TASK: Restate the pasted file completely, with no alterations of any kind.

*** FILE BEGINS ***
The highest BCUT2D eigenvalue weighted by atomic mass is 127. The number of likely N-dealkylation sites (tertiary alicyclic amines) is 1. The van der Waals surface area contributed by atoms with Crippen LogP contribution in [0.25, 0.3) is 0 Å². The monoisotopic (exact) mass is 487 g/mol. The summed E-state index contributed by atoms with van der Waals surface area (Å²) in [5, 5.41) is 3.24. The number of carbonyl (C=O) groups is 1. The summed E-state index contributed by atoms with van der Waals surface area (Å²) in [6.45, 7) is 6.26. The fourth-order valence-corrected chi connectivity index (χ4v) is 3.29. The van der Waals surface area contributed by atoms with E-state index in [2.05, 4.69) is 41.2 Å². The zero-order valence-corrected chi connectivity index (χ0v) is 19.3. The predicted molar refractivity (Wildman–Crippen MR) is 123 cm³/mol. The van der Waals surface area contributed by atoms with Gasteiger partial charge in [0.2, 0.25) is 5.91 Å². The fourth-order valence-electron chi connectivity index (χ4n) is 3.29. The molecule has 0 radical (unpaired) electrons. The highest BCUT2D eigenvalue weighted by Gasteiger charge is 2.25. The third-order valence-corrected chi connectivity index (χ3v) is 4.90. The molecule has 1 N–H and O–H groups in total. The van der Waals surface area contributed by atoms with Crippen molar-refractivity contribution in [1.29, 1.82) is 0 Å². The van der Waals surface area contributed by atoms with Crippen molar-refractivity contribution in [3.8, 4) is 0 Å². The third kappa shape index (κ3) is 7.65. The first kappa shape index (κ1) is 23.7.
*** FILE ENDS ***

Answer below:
The highest BCUT2D eigenvalue weighted by atomic mass is 127. The number of likely N-dealkylation sites (tertiary alicyclic amines) is 1. The van der Waals surface area contributed by atoms with Crippen LogP contribution in [0.25, 0.3) is 0 Å². The monoisotopic (exact) mass is 487 g/mol. The summed E-state index contributed by atoms with van der Waals surface area (Å²) in [5, 5.41) is 3.24. The number of carbonyl (C=O) groups is 1. The summed E-state index contributed by atoms with van der Waals surface area (Å²) in [6.45, 7) is 6.26. The fourth-order valence-corrected chi connectivity index (χ4v) is 3.29. The van der Waals surface area contributed by atoms with E-state index in [2.05, 4.69) is 41.2 Å². The zero-order valence-corrected chi connectivity index (χ0v) is 19.3. The predicted molar refractivity (Wildman–Crippen MR) is 123 cm³/mol. The van der Waals surface area contributed by atoms with Gasteiger partial charge in [0.2, 0.25) is 5.91 Å². The fourth-order valence-electron chi connectivity index (χ4n) is 3.29. The molecule has 0 radical (unpaired) electrons. The highest BCUT2D eigenvalue weighted by Gasteiger charge is 2.25. The third-order valence-corrected chi connectivity index (χ3v) is 4.90. The molecule has 1 N–H and O–H groups in total. The van der Waals surface area contributed by atoms with Crippen molar-refractivity contribution in [1.29, 1.82) is 0 Å². The van der Waals surface area contributed by atoms with Crippen molar-refractivity contribution in [3.8, 4) is 0 Å². The third kappa shape index (κ3) is 7.65. The first kappa shape index (κ1) is 23.7.